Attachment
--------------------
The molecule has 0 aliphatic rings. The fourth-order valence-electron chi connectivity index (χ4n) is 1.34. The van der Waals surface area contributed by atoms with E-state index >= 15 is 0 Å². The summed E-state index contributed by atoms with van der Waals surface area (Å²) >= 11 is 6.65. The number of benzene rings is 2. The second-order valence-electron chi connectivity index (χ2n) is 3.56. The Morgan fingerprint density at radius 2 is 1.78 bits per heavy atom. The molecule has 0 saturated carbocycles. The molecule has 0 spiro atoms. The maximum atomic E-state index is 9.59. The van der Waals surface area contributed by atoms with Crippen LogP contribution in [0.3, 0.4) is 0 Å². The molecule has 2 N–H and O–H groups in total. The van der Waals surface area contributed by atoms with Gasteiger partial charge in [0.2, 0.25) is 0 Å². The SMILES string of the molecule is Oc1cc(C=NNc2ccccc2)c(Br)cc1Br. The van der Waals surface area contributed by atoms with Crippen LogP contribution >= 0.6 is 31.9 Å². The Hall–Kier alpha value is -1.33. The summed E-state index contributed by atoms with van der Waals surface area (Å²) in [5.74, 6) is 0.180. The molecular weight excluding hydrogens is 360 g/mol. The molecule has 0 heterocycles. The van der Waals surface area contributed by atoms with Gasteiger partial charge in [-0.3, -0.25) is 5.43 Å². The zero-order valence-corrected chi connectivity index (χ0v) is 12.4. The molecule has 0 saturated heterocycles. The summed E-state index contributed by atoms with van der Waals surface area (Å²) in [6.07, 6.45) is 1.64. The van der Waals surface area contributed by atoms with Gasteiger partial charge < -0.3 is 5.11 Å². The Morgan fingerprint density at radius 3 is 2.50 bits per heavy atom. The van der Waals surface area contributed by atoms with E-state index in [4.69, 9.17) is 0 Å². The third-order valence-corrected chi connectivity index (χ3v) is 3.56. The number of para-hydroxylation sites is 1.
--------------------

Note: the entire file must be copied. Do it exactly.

The molecule has 0 aliphatic rings. The fourth-order valence-electron chi connectivity index (χ4n) is 1.34. The van der Waals surface area contributed by atoms with E-state index >= 15 is 0 Å². The summed E-state index contributed by atoms with van der Waals surface area (Å²) >= 11 is 6.65. The number of benzene rings is 2. The second-order valence-electron chi connectivity index (χ2n) is 3.56. The Morgan fingerprint density at radius 2 is 1.78 bits per heavy atom. The molecule has 0 saturated carbocycles. The molecule has 0 spiro atoms. The maximum atomic E-state index is 9.59. The van der Waals surface area contributed by atoms with Crippen LogP contribution in [0.3, 0.4) is 0 Å². The molecule has 2 N–H and O–H groups in total. The van der Waals surface area contributed by atoms with Gasteiger partial charge in [0.2, 0.25) is 0 Å². The SMILES string of the molecule is Oc1cc(C=NNc2ccccc2)c(Br)cc1Br. The van der Waals surface area contributed by atoms with Crippen LogP contribution >= 0.6 is 31.9 Å². The Hall–Kier alpha value is -1.33. The summed E-state index contributed by atoms with van der Waals surface area (Å²) in [5.74, 6) is 0.180. The molecular weight excluding hydrogens is 360 g/mol. The molecule has 0 heterocycles. The van der Waals surface area contributed by atoms with Gasteiger partial charge in [-0.3, -0.25) is 5.43 Å². The zero-order valence-corrected chi connectivity index (χ0v) is 12.4. The molecule has 0 saturated heterocycles. The summed E-state index contributed by atoms with van der Waals surface area (Å²) in [6.07, 6.45) is 1.64. The van der Waals surface area contributed by atoms with Gasteiger partial charge < -0.3 is 5.11 Å². The Morgan fingerprint density at radius 3 is 2.50 bits per heavy atom. The van der Waals surface area contributed by atoms with E-state index in [4.69, 9.17) is 0 Å². The third-order valence-corrected chi connectivity index (χ3v) is 3.56. The number of para-hydroxylation sites is 1.